According to news reports, sometime during the night of Friday August 1, vandals broke into several of the houses on the property of Plimoth Plantation in Plymouth, Mass. and stole a number of pelts, some tools and some replica armor. They also broke china, tore up plantings and burned a book. Employees arriving for work Saturday morning discovered the vandalism. No estimate for the cost of replacing/repairing the damage was given in the news reports.
Every news report I read and the one report that I heard on the radio referred to the perpetrators of these crimes as "vandals". A term not much used anymore, except perhaps by the media, it has a couple definitions. The first definition is that of someone who "willfully or maliciously defaces or destroys public or private property". That certainly applies here.
The second definition applies to an east German tribe of the 5th century A.D. They are best known to history for the sacking of Rome in the year 455. Rome was no longer the great center of empire that it had been before, but this was still viewed as a tragic event because of the culture and civilization that had once thrived there.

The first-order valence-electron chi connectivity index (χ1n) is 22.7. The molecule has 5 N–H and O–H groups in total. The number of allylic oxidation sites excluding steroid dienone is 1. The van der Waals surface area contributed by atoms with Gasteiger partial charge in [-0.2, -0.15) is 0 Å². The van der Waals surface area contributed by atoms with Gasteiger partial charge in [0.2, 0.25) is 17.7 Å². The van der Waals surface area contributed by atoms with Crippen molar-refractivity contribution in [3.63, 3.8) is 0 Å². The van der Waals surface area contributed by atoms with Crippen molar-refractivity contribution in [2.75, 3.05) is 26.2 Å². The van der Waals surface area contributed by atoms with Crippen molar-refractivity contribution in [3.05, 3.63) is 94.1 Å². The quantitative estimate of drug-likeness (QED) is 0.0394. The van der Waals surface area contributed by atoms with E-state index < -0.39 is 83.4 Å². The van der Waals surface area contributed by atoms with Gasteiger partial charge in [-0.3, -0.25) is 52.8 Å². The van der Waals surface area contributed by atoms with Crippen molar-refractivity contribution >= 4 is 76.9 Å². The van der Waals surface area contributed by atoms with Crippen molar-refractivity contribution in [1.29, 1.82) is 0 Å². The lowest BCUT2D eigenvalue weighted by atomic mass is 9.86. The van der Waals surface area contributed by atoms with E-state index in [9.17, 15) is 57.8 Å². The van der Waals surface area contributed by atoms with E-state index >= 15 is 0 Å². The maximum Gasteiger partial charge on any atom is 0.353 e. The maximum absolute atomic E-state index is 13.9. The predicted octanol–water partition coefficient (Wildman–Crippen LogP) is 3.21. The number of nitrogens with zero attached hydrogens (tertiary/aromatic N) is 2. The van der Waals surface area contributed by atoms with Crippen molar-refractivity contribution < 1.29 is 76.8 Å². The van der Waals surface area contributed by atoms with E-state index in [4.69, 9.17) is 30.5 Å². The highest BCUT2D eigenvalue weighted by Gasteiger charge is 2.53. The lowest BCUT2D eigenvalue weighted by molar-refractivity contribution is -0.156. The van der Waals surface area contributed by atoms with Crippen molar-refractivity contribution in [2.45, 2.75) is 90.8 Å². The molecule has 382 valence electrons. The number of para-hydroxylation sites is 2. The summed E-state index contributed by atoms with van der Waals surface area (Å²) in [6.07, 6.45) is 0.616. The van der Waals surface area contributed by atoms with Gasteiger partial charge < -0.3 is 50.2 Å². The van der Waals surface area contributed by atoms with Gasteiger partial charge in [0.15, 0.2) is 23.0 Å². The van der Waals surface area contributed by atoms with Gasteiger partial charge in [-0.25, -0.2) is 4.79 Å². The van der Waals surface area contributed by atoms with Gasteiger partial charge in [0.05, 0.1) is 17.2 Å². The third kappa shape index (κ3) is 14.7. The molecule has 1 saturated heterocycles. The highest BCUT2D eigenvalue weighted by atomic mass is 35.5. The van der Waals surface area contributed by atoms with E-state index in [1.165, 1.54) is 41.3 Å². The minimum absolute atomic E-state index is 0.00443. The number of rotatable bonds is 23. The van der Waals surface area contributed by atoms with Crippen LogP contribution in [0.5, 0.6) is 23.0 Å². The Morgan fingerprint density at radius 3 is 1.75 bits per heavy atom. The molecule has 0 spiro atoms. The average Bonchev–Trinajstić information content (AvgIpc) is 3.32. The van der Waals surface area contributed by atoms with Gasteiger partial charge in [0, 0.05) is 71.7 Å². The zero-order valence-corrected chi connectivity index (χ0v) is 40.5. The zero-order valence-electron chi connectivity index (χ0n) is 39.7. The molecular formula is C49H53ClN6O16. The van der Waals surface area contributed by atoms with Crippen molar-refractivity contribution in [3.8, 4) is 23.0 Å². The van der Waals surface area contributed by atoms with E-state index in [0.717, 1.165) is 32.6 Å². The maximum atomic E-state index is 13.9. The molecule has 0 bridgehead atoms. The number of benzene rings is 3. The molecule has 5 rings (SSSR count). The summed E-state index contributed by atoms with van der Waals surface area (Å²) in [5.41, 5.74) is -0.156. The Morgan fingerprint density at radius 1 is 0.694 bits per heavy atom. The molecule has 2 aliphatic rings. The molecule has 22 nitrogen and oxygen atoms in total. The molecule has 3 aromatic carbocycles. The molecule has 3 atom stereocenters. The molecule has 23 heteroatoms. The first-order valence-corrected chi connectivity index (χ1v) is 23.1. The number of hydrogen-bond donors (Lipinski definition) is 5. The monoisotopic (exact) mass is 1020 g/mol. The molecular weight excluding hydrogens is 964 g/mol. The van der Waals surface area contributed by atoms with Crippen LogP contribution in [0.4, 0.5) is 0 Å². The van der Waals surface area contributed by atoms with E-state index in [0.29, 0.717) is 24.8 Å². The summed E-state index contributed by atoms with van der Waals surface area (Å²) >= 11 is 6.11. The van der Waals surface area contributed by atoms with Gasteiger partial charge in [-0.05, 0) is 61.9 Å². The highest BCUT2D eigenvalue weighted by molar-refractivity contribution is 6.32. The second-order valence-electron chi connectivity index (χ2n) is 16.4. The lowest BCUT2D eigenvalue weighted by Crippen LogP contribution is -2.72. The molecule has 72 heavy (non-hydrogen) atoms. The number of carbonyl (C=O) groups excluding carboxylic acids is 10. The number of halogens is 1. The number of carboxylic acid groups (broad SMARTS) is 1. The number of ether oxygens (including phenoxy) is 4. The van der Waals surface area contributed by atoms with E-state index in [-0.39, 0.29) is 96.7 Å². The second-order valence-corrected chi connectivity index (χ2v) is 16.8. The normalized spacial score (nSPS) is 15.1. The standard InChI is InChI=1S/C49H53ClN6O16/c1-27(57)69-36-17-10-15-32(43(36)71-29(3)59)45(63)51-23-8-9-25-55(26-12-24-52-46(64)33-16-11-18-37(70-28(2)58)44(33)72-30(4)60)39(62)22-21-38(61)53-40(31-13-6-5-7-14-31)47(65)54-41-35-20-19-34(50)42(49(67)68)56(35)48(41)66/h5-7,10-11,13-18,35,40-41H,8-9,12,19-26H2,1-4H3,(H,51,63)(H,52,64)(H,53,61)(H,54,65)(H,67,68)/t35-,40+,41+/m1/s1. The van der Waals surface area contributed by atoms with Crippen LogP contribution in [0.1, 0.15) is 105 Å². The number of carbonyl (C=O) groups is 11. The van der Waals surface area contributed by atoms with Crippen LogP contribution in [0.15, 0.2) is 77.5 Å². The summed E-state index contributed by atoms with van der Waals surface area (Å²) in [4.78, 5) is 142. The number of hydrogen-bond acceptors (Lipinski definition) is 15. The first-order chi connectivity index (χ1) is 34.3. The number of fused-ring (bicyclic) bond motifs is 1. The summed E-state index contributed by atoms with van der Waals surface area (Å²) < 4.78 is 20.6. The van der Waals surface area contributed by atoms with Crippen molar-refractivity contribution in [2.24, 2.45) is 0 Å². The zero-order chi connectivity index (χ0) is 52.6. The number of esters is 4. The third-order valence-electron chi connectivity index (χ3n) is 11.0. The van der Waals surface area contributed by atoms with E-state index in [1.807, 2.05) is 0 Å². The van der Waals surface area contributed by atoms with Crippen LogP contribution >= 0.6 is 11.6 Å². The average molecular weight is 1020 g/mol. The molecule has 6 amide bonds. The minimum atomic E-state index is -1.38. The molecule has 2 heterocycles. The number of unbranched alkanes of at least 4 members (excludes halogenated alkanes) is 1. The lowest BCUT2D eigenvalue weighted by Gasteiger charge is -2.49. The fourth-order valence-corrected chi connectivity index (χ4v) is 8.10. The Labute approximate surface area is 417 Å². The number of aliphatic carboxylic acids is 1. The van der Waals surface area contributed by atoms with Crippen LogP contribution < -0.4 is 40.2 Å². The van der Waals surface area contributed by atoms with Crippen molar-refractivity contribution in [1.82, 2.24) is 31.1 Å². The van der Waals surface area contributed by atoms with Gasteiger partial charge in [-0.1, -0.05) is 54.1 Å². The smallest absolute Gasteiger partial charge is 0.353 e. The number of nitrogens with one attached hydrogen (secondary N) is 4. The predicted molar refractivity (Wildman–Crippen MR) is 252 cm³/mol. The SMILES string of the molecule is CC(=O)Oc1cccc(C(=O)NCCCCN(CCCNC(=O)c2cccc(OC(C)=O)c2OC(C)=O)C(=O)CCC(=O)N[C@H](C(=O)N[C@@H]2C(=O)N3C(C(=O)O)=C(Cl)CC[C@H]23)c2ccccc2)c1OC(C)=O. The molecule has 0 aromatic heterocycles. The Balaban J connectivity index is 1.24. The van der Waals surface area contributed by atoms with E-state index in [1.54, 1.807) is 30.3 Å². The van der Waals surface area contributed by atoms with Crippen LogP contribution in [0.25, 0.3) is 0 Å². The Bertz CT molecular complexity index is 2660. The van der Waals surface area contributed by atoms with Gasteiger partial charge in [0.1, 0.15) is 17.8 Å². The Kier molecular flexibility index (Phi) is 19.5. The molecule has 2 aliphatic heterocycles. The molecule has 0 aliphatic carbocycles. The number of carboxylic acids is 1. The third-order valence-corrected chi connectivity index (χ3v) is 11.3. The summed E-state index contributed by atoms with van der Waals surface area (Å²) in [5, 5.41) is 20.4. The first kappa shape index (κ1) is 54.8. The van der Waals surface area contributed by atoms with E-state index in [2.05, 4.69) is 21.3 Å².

Vandalism of public and private property is a common problem all over the country. It has perhaps become even more of a problem over the last three decades. The destruction caused by vandals, who serve to gain little or no monetary profit from their efforts, is usually thought to be the work of teenagers.
Perhaps this is due to boredom or excessive drinking or maybe peer pressure. It may very well be that those responsible for the trespass, theft and destruction at Plimoth Plantation will never be caught. If caught, they may receive little or no punishment. One can only hope that they don't do it again.